Meta-analysis of 90 studies including over 11,000 patients again showed that IPT was more effective than placebo or waiting list controls for the treatment of MDD. The results also showed that IPT was comparable in efficacy to CBT and to pharmacotherapies. The combination of IPT with antidepressant medications produced greater improvement in depression than IPT alone. Moreover, IPT was efficacious for anxiety disorders and for eating disorders.

There were no important differences in the efficacy of IPT and CBT or pharmacotherapies for depression, anxiety, or eating disorders. The lack of availability of therapists and evidence-based psychotherapies can be a significant problem, however.

Cuijpers P, Donker T, Weissman MM, et al. Interpersonal psychotherapy for mental health problems: a comprehensive meta-analysis. Am J Psychiatry. 2016;173:680-687.

⟶ This study strongly suggests that less caution is needed in first-term use of sertraline, but increased caution is needed for fluoxetine in pregnant women. Continued caution should be used when considering paroxetine.

This case-control study is based on a very large multistate US dataset. It allowed individual birth defect risk to be associated with 5 SSRI exposures. The odds found in the dataset were used to modify the odds that already existed in other studies. The authors conducted a meta-analysis to determine the a priori odds and then in conjunction with the dataset determined the posterior odds.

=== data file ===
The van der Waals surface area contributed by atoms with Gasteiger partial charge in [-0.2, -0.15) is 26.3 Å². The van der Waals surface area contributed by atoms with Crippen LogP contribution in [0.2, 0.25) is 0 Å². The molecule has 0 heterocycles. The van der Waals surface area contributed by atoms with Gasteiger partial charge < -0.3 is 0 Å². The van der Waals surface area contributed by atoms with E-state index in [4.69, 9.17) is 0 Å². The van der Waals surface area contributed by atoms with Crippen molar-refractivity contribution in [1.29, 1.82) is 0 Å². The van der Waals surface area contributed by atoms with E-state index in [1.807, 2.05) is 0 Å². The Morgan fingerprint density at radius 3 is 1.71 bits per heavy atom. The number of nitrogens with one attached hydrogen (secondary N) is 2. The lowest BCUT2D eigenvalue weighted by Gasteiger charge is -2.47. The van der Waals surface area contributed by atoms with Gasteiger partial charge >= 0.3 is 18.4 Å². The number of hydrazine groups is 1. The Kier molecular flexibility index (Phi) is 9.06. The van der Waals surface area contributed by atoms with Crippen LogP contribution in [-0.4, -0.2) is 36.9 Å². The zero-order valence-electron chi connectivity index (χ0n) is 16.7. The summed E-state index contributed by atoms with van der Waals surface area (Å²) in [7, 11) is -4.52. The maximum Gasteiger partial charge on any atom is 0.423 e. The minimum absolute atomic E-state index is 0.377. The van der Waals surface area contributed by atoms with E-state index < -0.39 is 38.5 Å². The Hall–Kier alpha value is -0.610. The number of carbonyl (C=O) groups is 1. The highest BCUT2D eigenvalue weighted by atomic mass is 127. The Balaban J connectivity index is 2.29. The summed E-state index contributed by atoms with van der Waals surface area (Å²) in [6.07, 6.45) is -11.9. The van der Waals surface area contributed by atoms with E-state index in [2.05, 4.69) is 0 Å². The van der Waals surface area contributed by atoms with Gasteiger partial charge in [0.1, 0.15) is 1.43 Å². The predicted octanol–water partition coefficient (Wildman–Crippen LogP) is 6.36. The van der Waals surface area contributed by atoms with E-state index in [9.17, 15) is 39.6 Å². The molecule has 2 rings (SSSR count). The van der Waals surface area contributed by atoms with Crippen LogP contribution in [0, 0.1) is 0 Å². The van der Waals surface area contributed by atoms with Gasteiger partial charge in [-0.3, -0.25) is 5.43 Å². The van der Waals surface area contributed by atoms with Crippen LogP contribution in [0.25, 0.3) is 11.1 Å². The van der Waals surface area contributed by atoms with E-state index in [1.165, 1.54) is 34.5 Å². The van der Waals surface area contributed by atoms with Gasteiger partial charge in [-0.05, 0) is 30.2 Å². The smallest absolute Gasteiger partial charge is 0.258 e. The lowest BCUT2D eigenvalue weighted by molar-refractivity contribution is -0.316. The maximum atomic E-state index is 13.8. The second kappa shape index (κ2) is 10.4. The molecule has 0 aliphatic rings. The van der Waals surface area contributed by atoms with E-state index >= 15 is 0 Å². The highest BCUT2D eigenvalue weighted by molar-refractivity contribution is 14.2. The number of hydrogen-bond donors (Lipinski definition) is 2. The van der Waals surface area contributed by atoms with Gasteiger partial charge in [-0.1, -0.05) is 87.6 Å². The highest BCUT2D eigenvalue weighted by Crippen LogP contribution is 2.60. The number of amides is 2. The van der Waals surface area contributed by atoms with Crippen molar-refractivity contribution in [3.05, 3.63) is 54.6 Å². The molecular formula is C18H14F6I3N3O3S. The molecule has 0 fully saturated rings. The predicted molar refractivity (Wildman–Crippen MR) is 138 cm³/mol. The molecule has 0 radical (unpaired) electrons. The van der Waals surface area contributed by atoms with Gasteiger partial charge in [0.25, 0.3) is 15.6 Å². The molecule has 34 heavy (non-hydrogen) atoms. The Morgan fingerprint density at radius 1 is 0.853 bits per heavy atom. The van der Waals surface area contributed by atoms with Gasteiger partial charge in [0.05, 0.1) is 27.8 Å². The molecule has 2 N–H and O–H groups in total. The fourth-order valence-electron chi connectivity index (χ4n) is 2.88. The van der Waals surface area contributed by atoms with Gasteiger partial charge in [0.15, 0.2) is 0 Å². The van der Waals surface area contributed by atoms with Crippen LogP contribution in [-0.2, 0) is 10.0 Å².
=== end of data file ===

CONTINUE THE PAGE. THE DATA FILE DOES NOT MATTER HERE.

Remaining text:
A group of almost 18,000 women who gave birth to infants with birth defects were compared with almost 10,000 women whose infants had no birth defects. All women were asked about their SSRI use in the month before pregnancy and during the first trimester of their pregnancy.

Because of the study design, the odds of each SSRI exposure were associated with specific defect identification, rather than the other way around. In addition, no causal conclusions could be made. Despite these limitations, the large number of defects and exposures allowed for more precise estimates of the associations between defects and first-trimester exposure to each SSRI. The large dataset found that most previously reported associations were not supported. Perhaps most importantly, no birth defects were associated with sertraline exposures.

Many of the previously reported associations of defects with paroxetine were replicated. Two defects were associated with fluoxetine exposure.
Defects were not associated with citalopram, escitalopram, or sertraline.

Reefhuis J, Devine O, Friedman JM, et al, on behalf of the National Birth Defects Prevention Study. Specific SSRIs and birth defects: bayesian analysis to interpret new data in the context of previous reports. BMJ. 2015;351:3190.


Dr. Saeed is Professor and Chairman of the Department of Psychiatry and Behavioral Medicine at the Brody School of Medicine at East Carolina University, Director of the ECU Center for Telepsychiatry and e-Behavioral Health as well as of the North Carolina Statewide Telepsychiatry Program (NC-STeP), and Chief of Psychiatry at Vidant Health in Greenville, NC. Dr. Bloch is Professor and Director of Research in the Department of Psychiatry and Behavioral Medicine at Brody School of Medicine at East Carolina University.